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Year : 2021  |  Volume : 10  |  Issue : 2  |  Page : 88-94

Knowledge, attitudes, and practices regarding COVID-19 for health-care providers in Arab countries

1 Department of Pediatric, Faculty of Medicine, Najran University, Najran, Saudi Arabia
2 Department of Community Medicine, Faculty of Medicine, International University of Africa, Khartoum, Sudan
3 Department of Basic Medical Sciences, Faculty of Medicine and Health Sciences, University of Science and Technology, Sanaa, Yemen
4 Department of Pediatric, Faculty of Medicine and Health Sciences, University of Science and Technology, Sanaa, Yemen

Correspondence Address:
Khaled Sadeq Al Shaibari
Faculty of Medicine, Najran University, Najran
Saudi Arabia
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Source of Support: None, Conflict of Interest: None

DOI: 10.4103/sjhs.sjhs_262_20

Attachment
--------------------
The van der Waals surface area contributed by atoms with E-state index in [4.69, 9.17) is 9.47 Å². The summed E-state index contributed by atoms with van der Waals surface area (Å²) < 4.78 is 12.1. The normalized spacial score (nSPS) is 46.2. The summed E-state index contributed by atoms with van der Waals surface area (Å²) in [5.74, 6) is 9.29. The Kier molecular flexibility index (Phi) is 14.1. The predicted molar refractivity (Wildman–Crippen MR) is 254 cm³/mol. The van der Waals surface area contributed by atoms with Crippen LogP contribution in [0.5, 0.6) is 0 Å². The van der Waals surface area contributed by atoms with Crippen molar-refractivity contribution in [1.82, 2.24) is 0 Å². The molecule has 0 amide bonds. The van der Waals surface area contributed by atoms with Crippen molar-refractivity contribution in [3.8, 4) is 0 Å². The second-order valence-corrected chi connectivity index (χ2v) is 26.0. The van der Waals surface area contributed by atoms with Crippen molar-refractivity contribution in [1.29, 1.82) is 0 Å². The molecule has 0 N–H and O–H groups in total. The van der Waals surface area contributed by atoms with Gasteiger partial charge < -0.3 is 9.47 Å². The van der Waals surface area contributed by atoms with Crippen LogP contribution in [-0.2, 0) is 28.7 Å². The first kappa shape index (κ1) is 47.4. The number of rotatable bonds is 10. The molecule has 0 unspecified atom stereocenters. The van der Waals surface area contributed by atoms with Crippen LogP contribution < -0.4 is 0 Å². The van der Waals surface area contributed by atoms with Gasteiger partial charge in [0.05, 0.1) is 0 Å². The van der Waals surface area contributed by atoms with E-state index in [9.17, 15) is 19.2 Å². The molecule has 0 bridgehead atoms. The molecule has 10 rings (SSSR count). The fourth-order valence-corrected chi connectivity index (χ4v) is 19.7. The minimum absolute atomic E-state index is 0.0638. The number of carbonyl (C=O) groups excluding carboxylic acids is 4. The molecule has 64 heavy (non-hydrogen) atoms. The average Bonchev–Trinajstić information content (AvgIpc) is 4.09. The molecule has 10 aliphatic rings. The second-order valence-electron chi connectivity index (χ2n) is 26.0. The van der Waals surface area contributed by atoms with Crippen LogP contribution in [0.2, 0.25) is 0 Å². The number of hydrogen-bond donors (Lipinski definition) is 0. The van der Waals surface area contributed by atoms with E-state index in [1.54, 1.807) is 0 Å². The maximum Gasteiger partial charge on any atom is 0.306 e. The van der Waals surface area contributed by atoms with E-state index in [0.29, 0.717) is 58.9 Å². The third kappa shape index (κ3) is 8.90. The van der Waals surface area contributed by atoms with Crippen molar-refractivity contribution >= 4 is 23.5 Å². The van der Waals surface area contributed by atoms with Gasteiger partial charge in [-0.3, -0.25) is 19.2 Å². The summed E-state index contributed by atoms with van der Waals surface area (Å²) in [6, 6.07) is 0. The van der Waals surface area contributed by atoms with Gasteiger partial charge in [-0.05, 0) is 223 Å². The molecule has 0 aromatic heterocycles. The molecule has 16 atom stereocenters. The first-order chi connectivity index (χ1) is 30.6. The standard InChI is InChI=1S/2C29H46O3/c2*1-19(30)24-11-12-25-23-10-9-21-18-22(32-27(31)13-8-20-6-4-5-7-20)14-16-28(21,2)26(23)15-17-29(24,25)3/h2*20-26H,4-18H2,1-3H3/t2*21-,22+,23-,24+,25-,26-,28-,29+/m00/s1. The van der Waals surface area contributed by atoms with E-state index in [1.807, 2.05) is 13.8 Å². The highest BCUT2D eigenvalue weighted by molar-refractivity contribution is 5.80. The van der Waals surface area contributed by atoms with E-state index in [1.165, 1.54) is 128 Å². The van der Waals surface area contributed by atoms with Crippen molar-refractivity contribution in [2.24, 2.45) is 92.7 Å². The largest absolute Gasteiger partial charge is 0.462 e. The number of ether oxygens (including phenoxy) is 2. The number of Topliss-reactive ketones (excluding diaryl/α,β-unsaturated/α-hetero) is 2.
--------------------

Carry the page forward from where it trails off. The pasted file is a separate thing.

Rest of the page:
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Context: The impact of COVID-19 on the Arab world has been particularly striking. Less well known are the knowledge, feelings, and behaviors of health care providers (HCPs) regarding COVID-19 in these countries, which has significant influence on the quality, timing, and effectiveness of the health-care response. Aims: We evaluated the knowledge, attitudes, and practice regarding COVID-19 for health-care providers in five Arab countries. Settings and Design: Using a descriptive, cross-sectional approach, knowledge concerning COVID-19 was assessed in health-care providers in Saudi Arabia, Yemen, Sudan, Egypt, and Jordan. Materials and Methods: Five hundred and one participants answered nine validated questions, and a cumulative knowledge score was tabulated for each participating HCP. Attitudes about COVID-19 were assessed with ten questions with categorical response choices “true,” “false,” and “no opinion” and were rated with cumulative scores on a scale of “strongly negative” to “strongly positive.” Clinical practices regarding COVID-19 were assessed with eight questions, with ratings of “weak,” “moderate,” and “strong” patterns of practice for COVID-19 screening and treatment. Statistical Analysis Used: SPSS software program version 26 was used for statistical analysis. Chi-square was used to study the relationship between different variables. The statistical significance level was set at P < 0.05. Results: The vast majority of respondents knew the transmission method of COVID-19, its primary symptoms, and the recommended isolation period; however, most did not know the distance recommended by the World Health Organization for physical distancing, and over a third believed that wearing multiple masks provided additional protection against viral exposure. Country of residence was predictive of COVID-19 attitudes and practices. Conclusions: Health-care providers have “fair” knowledge about COVID-19, but they are still in need for further orientation, in line with international standards for protection against COVID-19. Several demographic factors can predict attitudes and practices regarding COVID-19, which may have implications for treatment outcomes.

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